The final impression the Thoroughbred marketplace made in 2013 was its most encouraging in years. Taking the reins from the surging juvenile and yearling results that preceded it, the breeding stock auctions produced boffo results.
Such momentum almost always spills over to the first major mixed sale of the calendar year, hence the strong expectations for the Keene land Horses of All Ages Sale as it begins its four-day run Monday.
If 2012 marked the year the Thoroughbred sales arena regained some of the swagger it lost with the economic crisis of 2008, confidence on all levels was flowing last year.
The decline in inventory that has resulted from a dwindling foal crop has led to heated competition for desirable offerings, resulting in many buyers getting outbid during the Keeneland November breeding stock sale that produced double-digit gains in all key categories, including a record-tying median.
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While the influx of buyers at the top end created a trickle-down effect, more shoppers in general have been shaking off their hesitations and joining the fray.
"At any given time in our industry, there are always people on the sidelines watching that aren't participating because they're not comfortable with where the values are, or they perceive that they can't participate at the level they want to," said Mark Taylor of Taylor Made Sales, which has been the January sale's leading consignor by gross 11 times since 2001. "I just think ... in 2013 they finally were like, 'I'm tired of sitting on my money, I'm not getting any interest on it at the bank and the stock market is good, I have more confidence.'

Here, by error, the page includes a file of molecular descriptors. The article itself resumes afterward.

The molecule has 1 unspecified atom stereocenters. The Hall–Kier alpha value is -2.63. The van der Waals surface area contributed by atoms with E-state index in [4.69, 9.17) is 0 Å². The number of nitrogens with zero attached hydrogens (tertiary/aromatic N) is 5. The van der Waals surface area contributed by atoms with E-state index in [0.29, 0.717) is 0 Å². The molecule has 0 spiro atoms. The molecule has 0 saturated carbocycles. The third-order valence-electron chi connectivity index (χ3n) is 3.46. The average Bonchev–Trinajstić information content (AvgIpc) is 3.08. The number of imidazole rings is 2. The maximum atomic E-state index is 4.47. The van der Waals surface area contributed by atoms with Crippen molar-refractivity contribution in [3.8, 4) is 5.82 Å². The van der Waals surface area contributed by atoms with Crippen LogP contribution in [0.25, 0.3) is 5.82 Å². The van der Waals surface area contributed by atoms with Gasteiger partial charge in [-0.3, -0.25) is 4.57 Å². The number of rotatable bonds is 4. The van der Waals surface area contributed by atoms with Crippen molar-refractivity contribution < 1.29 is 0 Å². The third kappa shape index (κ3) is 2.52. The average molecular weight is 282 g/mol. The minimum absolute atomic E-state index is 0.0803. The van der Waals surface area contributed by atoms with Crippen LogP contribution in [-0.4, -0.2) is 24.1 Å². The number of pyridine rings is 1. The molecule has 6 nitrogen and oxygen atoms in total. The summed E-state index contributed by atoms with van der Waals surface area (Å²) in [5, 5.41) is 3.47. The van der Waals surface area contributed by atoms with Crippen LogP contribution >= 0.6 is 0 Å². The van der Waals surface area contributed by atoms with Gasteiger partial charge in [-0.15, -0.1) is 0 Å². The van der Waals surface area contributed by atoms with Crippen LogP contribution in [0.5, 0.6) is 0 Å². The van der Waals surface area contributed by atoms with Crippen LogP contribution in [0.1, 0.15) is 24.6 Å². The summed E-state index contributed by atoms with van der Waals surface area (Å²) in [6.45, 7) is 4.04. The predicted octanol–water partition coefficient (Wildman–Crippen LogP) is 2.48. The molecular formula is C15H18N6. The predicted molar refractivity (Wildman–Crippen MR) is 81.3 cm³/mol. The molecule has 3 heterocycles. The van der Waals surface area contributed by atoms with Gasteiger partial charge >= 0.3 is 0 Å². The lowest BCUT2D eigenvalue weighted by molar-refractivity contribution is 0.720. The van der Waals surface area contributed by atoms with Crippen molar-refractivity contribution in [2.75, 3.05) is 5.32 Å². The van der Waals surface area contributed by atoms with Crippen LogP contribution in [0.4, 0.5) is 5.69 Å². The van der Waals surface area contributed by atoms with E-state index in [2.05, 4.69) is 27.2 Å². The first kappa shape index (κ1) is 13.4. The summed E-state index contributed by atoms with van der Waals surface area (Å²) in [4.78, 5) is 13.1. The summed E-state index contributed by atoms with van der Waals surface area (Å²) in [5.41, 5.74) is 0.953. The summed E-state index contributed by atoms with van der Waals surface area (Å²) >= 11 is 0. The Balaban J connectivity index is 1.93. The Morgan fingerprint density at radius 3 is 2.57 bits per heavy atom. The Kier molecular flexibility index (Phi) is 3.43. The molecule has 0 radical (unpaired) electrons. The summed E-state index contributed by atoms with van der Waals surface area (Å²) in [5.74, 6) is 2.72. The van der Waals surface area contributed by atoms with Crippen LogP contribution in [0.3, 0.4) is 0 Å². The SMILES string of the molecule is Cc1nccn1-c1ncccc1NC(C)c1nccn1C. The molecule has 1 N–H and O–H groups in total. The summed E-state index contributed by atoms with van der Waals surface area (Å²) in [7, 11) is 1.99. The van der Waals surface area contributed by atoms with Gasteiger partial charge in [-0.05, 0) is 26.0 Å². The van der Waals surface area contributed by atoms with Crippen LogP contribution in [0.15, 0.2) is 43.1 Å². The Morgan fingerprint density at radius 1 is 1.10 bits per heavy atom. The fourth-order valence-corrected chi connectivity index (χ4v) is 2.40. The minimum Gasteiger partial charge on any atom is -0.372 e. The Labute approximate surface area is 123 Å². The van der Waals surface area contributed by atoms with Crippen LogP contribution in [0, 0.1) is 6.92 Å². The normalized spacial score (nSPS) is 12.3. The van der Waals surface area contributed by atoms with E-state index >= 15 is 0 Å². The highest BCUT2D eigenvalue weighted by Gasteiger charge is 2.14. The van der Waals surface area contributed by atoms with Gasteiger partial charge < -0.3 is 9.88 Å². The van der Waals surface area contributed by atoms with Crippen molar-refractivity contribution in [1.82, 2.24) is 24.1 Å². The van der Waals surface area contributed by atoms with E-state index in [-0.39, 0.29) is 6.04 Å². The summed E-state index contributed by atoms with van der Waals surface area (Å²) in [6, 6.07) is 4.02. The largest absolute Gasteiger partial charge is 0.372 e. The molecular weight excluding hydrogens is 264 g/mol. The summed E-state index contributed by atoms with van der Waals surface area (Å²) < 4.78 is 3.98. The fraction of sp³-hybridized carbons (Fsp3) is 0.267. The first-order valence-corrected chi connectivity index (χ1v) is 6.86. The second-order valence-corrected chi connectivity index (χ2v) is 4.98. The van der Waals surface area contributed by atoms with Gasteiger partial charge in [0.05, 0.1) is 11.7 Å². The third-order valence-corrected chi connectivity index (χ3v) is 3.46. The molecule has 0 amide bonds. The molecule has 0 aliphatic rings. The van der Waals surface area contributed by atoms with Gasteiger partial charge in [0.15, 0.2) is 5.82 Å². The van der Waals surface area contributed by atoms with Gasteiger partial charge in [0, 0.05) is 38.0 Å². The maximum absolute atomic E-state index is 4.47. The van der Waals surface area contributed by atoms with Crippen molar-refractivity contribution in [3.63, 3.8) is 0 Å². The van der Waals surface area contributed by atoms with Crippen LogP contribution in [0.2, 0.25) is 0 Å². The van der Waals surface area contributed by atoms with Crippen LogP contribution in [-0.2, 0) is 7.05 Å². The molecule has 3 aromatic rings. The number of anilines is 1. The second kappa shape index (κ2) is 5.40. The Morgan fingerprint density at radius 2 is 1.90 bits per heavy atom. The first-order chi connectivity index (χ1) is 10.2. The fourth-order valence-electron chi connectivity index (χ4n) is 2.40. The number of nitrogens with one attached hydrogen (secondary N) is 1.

"That combined with this new foreign investments, farms being bought here in Lexington, and the foal crop being reduced ... it was like those three factors all came together and I think we're going to see more of that" in 2014.
A total of 1,590 horses has been cataloged for the January sale, down 16 percent from a year ago.
Because many lesser-quality mares have gone out of production due to the market correction in recent years, there theoretically are horses of better quality showing up now, particularly at the bottom level.
If there is a concern related to the market resurgence, however, it's that breeders might be lured into putting noncommercial horses back into play in hopes of capitalizing on the market.
"I think the bottom end is better than it was because a lot of bad mares that shouldn't have been bred were taken out of the breeding programs," said Guinness McFadden, sales director for Three Chimneys. "That's definitely a concern of mine, that other people are going to feel, 'We can just breed a rat to a rat and we're going to get $40,000 for it now like we did 10 years ago.' That's just not the case, and I don't know that it will be for the immediate future. There is still an extreme amount of uncertainty with regard to the economy."
While many buyers might be seeking to fill holes in their broodmare bands, the demand for foals is expected to be stout among those seeking a quicker return on their investments.
"I think people are looking at it as a short-term turnaround on their money rather than waiting two years to go through the breeding project and not knowing what you're going to get," said Meg Levy of Bluewater Sales. "At least when a yearling is standing in front of you, you know what you have physically ... and that's what sells, the good physicals.
"I do think the demand will come over from November, and we're hoping it's going to make (this sale) even stronger."
The Keeneland January sale runs through Thursday; sessions start at 10 a.m.